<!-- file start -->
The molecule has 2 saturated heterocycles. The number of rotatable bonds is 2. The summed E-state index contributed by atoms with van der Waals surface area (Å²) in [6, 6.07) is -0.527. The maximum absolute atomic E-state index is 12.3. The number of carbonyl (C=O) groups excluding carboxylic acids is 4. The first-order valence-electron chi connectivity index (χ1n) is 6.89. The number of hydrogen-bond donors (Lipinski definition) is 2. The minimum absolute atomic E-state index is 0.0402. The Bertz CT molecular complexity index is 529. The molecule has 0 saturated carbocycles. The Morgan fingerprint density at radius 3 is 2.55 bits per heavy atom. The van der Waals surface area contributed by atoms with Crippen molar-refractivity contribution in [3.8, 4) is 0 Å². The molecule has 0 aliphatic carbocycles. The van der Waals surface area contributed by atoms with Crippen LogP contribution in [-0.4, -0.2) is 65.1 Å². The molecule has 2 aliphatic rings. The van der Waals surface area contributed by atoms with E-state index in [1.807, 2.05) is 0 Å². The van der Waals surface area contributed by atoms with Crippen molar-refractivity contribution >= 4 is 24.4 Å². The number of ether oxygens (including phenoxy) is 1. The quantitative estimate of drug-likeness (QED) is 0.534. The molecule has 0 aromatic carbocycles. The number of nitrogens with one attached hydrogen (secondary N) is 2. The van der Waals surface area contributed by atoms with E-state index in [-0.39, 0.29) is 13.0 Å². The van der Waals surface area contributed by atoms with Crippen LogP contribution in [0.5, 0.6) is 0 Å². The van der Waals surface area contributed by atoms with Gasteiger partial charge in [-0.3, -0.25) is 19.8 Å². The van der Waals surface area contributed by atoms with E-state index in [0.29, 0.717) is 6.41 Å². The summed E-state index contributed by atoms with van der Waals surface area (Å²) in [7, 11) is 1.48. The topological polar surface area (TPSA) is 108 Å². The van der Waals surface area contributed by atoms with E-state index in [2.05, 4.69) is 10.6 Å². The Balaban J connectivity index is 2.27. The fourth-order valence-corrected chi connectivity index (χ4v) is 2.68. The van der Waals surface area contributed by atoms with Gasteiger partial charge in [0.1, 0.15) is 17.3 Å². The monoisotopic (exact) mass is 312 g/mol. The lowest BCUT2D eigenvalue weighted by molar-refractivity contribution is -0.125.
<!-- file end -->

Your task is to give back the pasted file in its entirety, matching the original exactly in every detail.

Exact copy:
The molecule has 2 saturated heterocycles. The number of rotatable bonds is 2. The summed E-state index contributed by atoms with van der Waals surface area (Å²) in [6, 6.07) is -0.527. The maximum absolute atomic E-state index is 12.3. The number of carbonyl (C=O) groups excluding carboxylic acids is 4. The first-order valence-electron chi connectivity index (χ1n) is 6.89. The number of hydrogen-bond donors (Lipinski definition) is 2. The minimum absolute atomic E-state index is 0.0402. The Bertz CT molecular complexity index is 529. The molecule has 0 saturated carbocycles. The Morgan fingerprint density at radius 3 is 2.55 bits per heavy atom. The van der Waals surface area contributed by atoms with Crippen molar-refractivity contribution in [3.8, 4) is 0 Å². The molecule has 0 aliphatic carbocycles. The van der Waals surface area contributed by atoms with Crippen LogP contribution in [-0.4, -0.2) is 65.1 Å². The molecule has 2 aliphatic rings. The van der Waals surface area contributed by atoms with E-state index in [1.807, 2.05) is 0 Å². The van der Waals surface area contributed by atoms with Crippen molar-refractivity contribution >= 4 is 24.4 Å². The number of ether oxygens (including phenoxy) is 1. The quantitative estimate of drug-likeness (QED) is 0.534. The molecule has 0 aromatic carbocycles. The number of nitrogens with one attached hydrogen (secondary N) is 2. The van der Waals surface area contributed by atoms with E-state index in [-0.39, 0.29) is 13.0 Å². The van der Waals surface area contributed by atoms with Crippen LogP contribution in [0.5, 0.6) is 0 Å². The van der Waals surface area contributed by atoms with Gasteiger partial charge in [-0.3, -0.25) is 19.8 Å². The van der Waals surface area contributed by atoms with E-state index in [0.29, 0.717) is 6.41 Å². The summed E-state index contributed by atoms with van der Waals surface area (Å²) in [7, 11) is 1.48. The topological polar surface area (TPSA) is 108 Å². The van der Waals surface area contributed by atoms with E-state index in [2.05, 4.69) is 10.6 Å². The Balaban J connectivity index is 2.27. The fourth-order valence-corrected chi connectivity index (χ4v) is 2.68. The van der Waals surface area contributed by atoms with Gasteiger partial charge in [0.1, 0.15) is 17.3 Å². The monoisotopic (exact) mass is 312 g/mol. The lowest BCUT2D eigenvalue weighted by molar-refractivity contribution is -0.125.